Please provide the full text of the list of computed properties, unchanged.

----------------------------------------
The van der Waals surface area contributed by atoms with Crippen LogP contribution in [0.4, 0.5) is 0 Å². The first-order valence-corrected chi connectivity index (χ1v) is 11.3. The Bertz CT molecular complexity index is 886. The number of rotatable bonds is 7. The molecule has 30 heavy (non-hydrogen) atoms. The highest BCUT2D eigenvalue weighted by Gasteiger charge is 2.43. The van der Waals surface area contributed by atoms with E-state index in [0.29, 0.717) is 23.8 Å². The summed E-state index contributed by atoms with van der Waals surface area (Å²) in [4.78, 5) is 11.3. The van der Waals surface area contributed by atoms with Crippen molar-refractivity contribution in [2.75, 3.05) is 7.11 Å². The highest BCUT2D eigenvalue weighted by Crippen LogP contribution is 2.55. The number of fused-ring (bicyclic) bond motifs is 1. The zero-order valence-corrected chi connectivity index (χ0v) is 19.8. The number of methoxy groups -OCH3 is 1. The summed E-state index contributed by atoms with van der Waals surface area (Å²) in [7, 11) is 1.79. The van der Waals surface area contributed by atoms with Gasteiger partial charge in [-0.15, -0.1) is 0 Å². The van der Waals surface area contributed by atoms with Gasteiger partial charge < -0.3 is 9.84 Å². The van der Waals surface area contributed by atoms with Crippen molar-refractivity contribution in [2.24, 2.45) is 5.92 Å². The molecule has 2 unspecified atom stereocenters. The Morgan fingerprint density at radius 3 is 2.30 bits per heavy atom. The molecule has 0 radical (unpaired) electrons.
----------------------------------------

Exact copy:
The van der Waals surface area contributed by atoms with Crippen LogP contribution in [0.4, 0.5) is 0 Å². The first-order valence-corrected chi connectivity index (χ1v) is 11.3. The Bertz CT molecular complexity index is 886. The number of rotatable bonds is 7. The molecule has 30 heavy (non-hydrogen) atoms. The highest BCUT2D eigenvalue weighted by Gasteiger charge is 2.43. The van der Waals surface area contributed by atoms with E-state index in [0.29, 0.717) is 23.8 Å². The summed E-state index contributed by atoms with van der Waals surface area (Å²) in [4.78, 5) is 11.3. The van der Waals surface area contributed by atoms with Crippen molar-refractivity contribution in [2.75, 3.05) is 7.11 Å². The highest BCUT2D eigenvalue weighted by Crippen LogP contribution is 2.55. The number of fused-ring (bicyclic) bond motifs is 1. The zero-order valence-corrected chi connectivity index (χ0v) is 19.8. The number of methoxy groups -OCH3 is 1. The summed E-state index contributed by atoms with van der Waals surface area (Å²) in [7, 11) is 1.79. The van der Waals surface area contributed by atoms with Gasteiger partial charge in [-0.15, -0.1) is 0 Å². The van der Waals surface area contributed by atoms with Gasteiger partial charge < -0.3 is 9.84 Å². The van der Waals surface area contributed by atoms with Crippen molar-refractivity contribution in [2.24, 2.45) is 5.92 Å². The molecule has 2 unspecified atom stereocenters. The Morgan fingerprint density at radius 3 is 2.30 bits per heavy atom. The molecule has 0 radical (unpaired) electrons.